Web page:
Last month, a unanimous Senate censured Currie (D-Prince George’s) for failing to disclose outside consulting payments, as required by state ethics guidelines. Currie, who accepted money from a grocery store chain while pushing legislation favorable to it, also was the subject of a federal investigation but was acquitted of all counts.
The Senate’s decision to censure Currie appeared to be an acknowledgment that his actions were only a shade worse than the conflicts of interest routinely confronted by other part-time lawmakers. The changes under consideration — which were the subject of hearings Friday by an ethics task force and an ethics committee — would permit such conflicts to continue but would make them more transparent.
In what would be the first major changes to the state’s ethics guidelines in more than a decade, lawmakers would be required to review their tax returns with the state’s ethics adviser, and their financial-disclosure statements would be posted online.
The lawmakers who reviewed Currie’s case recommended that Senate President Thomas V. Mike Miller Jr. (D-Calvert) and House Speaker Michael E. Busch (D-Anne Arundel) do more to enforce the requirement that members meet annually with William G. Somerville, the legislature’s ethics counsel.
“There hasn’t been a strict accounting every year of the face-to-face meeting,” Somerville said, adding that the tax-return requirement — meant to ensure that there are no discrepancies with required financial-disclosure forms — would be new.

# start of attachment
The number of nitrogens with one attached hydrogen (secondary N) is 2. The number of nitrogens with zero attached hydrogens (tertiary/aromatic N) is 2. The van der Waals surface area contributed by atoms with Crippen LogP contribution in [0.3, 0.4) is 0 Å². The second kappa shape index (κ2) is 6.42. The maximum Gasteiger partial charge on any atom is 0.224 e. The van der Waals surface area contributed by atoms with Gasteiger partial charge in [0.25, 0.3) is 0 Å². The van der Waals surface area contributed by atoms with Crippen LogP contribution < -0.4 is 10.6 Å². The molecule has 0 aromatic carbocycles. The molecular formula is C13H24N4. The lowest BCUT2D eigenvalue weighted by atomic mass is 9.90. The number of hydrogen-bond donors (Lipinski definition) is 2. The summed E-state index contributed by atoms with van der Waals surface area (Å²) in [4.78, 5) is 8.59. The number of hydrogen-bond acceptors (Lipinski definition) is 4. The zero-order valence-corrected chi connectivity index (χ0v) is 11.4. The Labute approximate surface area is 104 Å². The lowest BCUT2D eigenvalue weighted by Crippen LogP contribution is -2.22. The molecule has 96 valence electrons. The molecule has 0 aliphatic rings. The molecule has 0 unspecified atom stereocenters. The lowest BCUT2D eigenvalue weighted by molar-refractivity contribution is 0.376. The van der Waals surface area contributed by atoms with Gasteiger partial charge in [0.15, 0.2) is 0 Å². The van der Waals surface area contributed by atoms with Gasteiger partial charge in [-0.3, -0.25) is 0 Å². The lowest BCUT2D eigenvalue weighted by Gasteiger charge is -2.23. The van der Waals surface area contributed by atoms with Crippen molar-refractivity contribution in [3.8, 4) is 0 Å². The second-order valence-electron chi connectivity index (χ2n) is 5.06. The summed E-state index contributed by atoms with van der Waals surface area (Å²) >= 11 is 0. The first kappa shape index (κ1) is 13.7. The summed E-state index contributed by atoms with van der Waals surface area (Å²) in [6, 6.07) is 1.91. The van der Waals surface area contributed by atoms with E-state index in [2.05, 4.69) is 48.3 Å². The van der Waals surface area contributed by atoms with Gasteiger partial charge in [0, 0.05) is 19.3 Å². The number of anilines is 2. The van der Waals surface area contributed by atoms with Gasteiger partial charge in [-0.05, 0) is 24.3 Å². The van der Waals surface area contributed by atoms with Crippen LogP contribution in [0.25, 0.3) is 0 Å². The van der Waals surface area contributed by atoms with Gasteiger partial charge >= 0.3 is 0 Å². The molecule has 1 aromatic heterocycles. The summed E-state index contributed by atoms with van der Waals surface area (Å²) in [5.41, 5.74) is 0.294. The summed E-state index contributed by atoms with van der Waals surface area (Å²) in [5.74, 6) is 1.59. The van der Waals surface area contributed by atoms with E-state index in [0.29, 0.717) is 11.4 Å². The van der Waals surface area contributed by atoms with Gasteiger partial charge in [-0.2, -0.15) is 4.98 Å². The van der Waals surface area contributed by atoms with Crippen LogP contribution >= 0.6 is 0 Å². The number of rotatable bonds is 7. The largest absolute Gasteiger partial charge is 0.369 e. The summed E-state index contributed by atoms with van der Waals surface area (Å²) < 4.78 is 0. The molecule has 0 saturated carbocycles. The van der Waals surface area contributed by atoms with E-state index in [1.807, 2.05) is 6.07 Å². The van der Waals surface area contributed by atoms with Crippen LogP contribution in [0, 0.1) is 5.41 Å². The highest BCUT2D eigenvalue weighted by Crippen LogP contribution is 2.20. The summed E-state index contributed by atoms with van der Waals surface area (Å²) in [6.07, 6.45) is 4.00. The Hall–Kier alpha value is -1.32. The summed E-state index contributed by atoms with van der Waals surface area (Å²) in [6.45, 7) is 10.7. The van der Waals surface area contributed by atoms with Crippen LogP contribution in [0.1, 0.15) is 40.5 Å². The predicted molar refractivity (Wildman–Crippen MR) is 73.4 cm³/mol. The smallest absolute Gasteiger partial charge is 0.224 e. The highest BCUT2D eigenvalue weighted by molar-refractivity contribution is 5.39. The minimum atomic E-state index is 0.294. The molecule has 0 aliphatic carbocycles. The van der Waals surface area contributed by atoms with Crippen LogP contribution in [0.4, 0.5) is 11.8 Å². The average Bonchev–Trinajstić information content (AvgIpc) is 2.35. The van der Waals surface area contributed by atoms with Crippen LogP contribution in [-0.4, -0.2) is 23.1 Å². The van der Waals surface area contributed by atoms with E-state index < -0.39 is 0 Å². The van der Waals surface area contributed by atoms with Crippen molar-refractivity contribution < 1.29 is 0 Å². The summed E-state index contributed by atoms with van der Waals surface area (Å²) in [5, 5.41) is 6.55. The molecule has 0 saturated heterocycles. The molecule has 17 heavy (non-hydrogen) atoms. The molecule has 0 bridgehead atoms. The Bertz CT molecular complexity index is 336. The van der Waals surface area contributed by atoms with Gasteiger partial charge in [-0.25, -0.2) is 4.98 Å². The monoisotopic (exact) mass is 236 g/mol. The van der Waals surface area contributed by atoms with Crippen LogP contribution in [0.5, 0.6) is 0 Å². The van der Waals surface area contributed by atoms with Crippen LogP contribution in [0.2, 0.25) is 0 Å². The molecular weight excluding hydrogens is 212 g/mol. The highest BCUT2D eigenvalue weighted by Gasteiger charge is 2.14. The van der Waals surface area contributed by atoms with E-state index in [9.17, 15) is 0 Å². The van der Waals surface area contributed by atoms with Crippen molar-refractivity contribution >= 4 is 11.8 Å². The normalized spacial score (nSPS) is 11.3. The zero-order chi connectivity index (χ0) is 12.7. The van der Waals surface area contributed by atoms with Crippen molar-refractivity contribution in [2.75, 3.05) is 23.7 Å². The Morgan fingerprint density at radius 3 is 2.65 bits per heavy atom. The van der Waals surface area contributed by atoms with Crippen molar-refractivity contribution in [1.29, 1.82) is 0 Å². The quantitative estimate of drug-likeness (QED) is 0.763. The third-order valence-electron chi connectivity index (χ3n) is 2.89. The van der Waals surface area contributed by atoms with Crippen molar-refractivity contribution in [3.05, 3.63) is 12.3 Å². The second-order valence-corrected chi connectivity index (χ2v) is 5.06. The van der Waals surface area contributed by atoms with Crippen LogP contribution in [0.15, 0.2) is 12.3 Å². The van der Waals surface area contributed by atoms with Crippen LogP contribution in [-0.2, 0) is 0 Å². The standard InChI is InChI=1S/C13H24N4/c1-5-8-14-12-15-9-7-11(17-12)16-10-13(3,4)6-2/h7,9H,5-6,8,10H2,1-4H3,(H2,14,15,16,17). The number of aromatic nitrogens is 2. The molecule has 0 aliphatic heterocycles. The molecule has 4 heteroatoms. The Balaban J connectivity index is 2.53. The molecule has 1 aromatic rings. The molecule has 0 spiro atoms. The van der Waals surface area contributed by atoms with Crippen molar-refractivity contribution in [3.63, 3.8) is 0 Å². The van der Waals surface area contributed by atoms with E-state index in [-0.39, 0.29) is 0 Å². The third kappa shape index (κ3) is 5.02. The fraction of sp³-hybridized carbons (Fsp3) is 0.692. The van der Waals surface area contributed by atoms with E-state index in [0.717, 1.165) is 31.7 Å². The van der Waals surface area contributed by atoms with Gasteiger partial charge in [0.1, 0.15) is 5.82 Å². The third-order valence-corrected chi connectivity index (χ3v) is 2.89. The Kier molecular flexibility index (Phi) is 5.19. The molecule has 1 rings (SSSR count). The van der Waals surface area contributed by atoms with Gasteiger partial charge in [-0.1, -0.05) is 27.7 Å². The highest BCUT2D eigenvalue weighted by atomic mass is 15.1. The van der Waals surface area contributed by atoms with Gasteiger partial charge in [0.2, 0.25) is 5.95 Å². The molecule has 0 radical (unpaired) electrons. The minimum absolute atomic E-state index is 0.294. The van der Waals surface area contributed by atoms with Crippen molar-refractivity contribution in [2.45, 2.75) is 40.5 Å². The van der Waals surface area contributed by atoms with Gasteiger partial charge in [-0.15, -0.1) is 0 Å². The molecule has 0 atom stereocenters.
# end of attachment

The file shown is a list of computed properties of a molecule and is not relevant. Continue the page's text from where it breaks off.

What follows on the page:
Sen. Roy P. Dyson (D-St. Mary’s) introduced a bill that would make public a list of the lawmakers who meet with Somerville. “By the end of the year, you are going to want to be on that list,” Dyson said at a hearing Friday.
The meetings have not always been face-to-face. “Some people were just doing it over the phone,” said Sen. Jamie B. Raskin (D-Montgomery).
Miller “took that recommendation and sent a message to everyone reminding them to meet in person” with the ethics counsel, Raskin said. Busch said he will issue a “mandate that everybody has to meet” with Somerville.
The type of problem such a reform would be meant to address came up as recently as last week, when Senate Majority Leader Robert J. Garagiola (D-Montgomery) was accused by a political opponent of failing to mention his employment by a D.C. lobbying firm on financial-disclosure forms.
Having financial-disclosure forms on the Internet would replace a system in which anyone wishing to see them must go to an Annapolis office building during business hours and present identification. Lawmakers are notified of requests to view their disclosure forms.
“It’s really a burden to people. . . . It has a real chilling effect,” said Susan Wichmann, executive director of the government watchdog group Maryland Common Cause.